Russia has begun to withdraw its military forces from conflict areas in Syria, starting with the aircraft carrier groups. Since 2015, Russia was committed to carrying out airstrikes on Syrian opposition groups to aid President Assad and his government. Russian President Vladimir Putin stated that the airstrikes were preventative measures in order to destroy the Islamic State and other terrorist organizations that occupied Syrian territories. The force’s withdrawals were ordered by President Putin on December 29th and a reduction of deployment to Syria has been initiated. The announcement was made days after the Syrian government successfully recaptured Aleppo from the rebel groups.
Evidently, it was Russia’s airstrike campaign that made a significant role in helping the Assad regime to gain back control in key area of Syria. The withdrawal of Russian forces suggests that peace negotiations could start in Kazakhstan. This is also the chance for the Kremlin to push to developing integrated policies with the Assad government over their victory on claiming Aleppo. The upcoming peace talks, with Turkey, Iran, and Russia, will focus on generating solutions on stabilizing the increased flow of migrants escaping the conflicts zones. However, the United Nations have addressed a number of concerns on the ceasefire and whether it can hold long enough to reach peace negotiations between both sides.
For starters, the UN has addressed concerns for the continuous fighting that is occurring in rural areas that are surrounding Damascus. Civilian populations are still vulnerable to being targeted by on-going airstrikes and are being denied access to leave the conflicted battlegrounds. UN special envoy personnel have suggested that any peace negotiations that are going to be held in Kazakhstan need to be continued in Geneva to ensure wider international support.
Before any peace talks could arrive in Geneva, both parties need to be able to uphold their role in securing the ceasefire until the Astana Convention in Kazakhstan. However, rebel groups have criticized the Assad regime for continuing to violate human right laws and the ceasefire agreements. It has been made clear that boycotting the peace talks is a possibility if the violations committed by the Syrian government continue to escalate. Most notably, the northern region of the Idlib province is in jeopardy of violence intensifying. President Assad has denied the accusation and instead blames the persistent violence on behalf of the rebels. Assad announced that his forces were ready to go into battle again with the opposition groups if any hostile behaviour surfaces.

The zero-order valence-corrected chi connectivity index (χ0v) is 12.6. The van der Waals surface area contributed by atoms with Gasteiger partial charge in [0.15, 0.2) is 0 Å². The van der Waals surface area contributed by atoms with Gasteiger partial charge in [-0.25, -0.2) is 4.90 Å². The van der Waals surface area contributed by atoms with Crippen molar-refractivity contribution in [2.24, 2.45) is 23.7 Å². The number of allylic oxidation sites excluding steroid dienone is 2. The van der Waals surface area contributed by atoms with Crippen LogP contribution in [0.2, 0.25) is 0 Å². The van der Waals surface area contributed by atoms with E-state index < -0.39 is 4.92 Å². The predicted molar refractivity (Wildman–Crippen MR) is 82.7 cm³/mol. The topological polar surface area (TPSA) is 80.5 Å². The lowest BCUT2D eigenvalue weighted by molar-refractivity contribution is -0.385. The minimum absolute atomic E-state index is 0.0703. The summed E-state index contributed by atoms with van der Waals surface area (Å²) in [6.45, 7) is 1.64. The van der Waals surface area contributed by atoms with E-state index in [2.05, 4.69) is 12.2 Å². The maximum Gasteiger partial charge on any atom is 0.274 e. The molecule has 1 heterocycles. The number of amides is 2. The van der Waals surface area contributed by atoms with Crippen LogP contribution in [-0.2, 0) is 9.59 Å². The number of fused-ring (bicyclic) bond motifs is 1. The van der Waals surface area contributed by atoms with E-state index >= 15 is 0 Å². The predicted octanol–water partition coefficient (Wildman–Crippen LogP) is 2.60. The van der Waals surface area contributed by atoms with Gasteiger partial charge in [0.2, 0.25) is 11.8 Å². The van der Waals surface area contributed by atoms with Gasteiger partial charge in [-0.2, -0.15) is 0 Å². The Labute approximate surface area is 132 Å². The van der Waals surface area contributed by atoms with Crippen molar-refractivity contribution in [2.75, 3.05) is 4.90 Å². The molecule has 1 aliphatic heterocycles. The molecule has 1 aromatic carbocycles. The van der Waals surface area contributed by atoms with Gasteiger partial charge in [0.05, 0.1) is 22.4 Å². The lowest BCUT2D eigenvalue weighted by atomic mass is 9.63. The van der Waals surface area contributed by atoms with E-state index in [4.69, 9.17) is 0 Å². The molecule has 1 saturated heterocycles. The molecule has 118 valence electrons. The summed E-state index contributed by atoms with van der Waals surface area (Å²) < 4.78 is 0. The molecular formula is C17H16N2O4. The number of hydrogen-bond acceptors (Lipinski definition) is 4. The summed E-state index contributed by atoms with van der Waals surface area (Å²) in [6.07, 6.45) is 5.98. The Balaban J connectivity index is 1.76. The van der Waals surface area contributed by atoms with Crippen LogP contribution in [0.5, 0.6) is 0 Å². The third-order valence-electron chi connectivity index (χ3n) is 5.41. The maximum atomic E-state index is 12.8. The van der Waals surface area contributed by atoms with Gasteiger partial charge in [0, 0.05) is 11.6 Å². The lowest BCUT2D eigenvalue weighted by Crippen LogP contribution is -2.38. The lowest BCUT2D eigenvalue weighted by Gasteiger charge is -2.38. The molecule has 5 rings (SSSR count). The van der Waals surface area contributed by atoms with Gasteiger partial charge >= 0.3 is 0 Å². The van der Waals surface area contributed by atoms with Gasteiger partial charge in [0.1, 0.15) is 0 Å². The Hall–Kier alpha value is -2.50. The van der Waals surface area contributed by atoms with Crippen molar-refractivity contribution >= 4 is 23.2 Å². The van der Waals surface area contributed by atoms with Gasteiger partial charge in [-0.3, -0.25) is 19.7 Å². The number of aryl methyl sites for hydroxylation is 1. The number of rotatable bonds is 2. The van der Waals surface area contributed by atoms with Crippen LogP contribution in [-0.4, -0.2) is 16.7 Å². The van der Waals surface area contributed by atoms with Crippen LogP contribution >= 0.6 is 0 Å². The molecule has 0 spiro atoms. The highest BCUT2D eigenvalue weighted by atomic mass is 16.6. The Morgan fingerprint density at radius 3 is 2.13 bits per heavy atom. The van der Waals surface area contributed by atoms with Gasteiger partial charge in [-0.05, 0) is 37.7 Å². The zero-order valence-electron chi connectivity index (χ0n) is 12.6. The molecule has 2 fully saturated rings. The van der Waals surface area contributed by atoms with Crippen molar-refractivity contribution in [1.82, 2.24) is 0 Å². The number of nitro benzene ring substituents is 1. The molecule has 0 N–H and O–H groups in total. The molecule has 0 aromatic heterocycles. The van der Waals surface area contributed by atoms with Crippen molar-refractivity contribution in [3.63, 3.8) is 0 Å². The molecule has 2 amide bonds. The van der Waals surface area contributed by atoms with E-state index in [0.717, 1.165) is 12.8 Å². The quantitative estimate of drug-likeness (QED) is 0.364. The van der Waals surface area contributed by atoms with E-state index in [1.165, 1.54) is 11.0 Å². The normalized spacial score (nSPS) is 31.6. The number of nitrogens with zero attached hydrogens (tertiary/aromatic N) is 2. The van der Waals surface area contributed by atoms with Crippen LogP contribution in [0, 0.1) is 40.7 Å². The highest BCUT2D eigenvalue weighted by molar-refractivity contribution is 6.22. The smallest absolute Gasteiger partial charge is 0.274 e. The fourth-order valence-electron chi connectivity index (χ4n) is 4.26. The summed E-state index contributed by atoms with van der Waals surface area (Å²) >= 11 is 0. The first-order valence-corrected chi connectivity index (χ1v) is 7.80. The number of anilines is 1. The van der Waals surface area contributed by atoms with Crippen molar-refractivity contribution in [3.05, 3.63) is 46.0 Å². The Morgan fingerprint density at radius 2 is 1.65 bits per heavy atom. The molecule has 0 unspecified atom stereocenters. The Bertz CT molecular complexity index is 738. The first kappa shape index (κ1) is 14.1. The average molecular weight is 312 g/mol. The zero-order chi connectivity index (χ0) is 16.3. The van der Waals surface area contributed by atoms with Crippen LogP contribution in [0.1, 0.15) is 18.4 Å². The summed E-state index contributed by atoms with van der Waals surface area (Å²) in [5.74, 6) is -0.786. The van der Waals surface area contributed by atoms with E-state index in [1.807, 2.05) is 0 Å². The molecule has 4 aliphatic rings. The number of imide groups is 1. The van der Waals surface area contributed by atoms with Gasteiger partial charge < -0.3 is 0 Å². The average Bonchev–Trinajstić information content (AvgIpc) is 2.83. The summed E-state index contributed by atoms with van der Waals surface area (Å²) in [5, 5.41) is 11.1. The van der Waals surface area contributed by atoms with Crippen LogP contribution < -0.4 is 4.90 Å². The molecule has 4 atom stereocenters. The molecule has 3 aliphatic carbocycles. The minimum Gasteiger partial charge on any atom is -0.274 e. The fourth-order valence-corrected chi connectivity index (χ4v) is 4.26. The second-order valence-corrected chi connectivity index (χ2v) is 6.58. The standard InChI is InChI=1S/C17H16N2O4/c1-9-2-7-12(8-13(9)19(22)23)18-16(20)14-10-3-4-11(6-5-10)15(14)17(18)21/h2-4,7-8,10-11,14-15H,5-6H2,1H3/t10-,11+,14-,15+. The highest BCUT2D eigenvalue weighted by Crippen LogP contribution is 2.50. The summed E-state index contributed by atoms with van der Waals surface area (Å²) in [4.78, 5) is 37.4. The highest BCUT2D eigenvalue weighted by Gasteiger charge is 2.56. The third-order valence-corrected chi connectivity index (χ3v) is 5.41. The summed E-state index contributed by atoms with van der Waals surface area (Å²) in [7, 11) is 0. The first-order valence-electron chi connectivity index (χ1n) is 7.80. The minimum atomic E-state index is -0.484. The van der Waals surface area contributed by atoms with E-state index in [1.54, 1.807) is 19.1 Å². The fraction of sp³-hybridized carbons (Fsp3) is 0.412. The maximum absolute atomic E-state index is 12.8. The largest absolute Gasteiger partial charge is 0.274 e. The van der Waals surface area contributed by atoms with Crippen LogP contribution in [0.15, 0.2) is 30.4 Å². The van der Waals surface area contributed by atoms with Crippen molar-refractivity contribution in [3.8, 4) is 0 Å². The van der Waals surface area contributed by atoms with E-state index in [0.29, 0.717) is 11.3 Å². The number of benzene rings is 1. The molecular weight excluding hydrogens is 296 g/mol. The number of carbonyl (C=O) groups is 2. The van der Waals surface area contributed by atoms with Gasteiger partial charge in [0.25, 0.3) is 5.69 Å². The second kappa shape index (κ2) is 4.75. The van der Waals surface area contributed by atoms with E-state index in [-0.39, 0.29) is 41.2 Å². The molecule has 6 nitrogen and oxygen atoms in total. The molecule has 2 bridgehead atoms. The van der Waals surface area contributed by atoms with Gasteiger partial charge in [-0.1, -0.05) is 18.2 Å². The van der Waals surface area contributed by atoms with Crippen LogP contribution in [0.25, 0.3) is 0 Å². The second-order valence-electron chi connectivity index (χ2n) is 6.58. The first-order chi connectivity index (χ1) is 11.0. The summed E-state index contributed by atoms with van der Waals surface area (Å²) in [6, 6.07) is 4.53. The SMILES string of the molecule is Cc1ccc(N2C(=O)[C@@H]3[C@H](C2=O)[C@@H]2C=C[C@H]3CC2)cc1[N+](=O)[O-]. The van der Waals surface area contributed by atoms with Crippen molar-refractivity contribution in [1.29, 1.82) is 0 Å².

Furthermore, the rebel groups have claimed that the Assad regime has launched attacks in the Barada Valley, north of Damascus. This is especially troubling due to water supplies being stored in that region, which could affect the population living in the capital. However, UN humanitarian personnel said that it is difficult to determine whether to hold the Syrian government and their allies accountable for damaging water resources or if it was the opposition retaliation. The blame trading game between both sides has only prolonged any processes of addressing the possible contamination of the water. As days go by, the scarcity of water is becoming the growing fear in Damascus, with many concerned about the children being at great risk of waterborne diseases.
Instead of taking responsibility, it seems that Russia and Syria are only concerned about achieving diplomatic advantages, and any efforts to counter the on-going assaults has been sidelined. Russia’s main focus, after removing its troops, is to reshape its relationship with other Middle Eastern states, particularly Turkey, Israel, and Iran. Russia has willingly cooperated with Turkey and Iran to generate a ceasefire, which will, hopefully, lead to promoting peace talks down the line. For Israel, Russia remained confident that their air campaign would not interfere with any Israeli air operations against the Hezbollah militant organization. But, perhaps, the most significant diplomatic advantage for Russia has to be keeping the United States out of the negotiating talks. Russia’s influence in the Syrian government, as well as its role in commencing peace talks, has made the U.S. have to readjust their approach to intervene in the Syrian conflict. With that said, any efforts made by the U.S. from this moment onwards needs to start with some kind of relationship with Russia, or possibly, a partnership.
Any sort of partnership between the U.S. and Russia needs to happen quickly. If Russia continues to back Assad’s battle against the opposition, while Assad persistently denies any involvement in the Barada Valley assaults, the likelihood for rebels to boycott the peace talks will increase and take the process to secure peace too many steps backwards.
Lister, Tim. “Syria: What it will mean if rebels snub peace talks.” CNN, January 3, 2017. Accessed January 8, 2017.
Mackintosh, Eliza. “Water is the latest battleground in Syria.” CNN, January 3, 2017. Accessed January 8, 2017.
Marcus, Jonathan. “Syria war: How Moscow’s bombing campaign has paid off for Putin.” BBC News, September 30, 2016. Accessed January 8, 2017.
Smith-Spark, Laura and Pleitgen, Frederik. “Russia ‘starts to withdraw’ forces from Syria.” CNN, January 6, 2017. Accessed January 6, 2017.
“Syria conflict: Russia ‘withdrawing aircraft carrier group’.” BBC News, January 6, 2017. Accessed January 6, 2017.
Wintour, Patrick. “Russia begins military withdrawal from Syria.” The Guardian, January 6, 2017. Accessed January 7, 2017.
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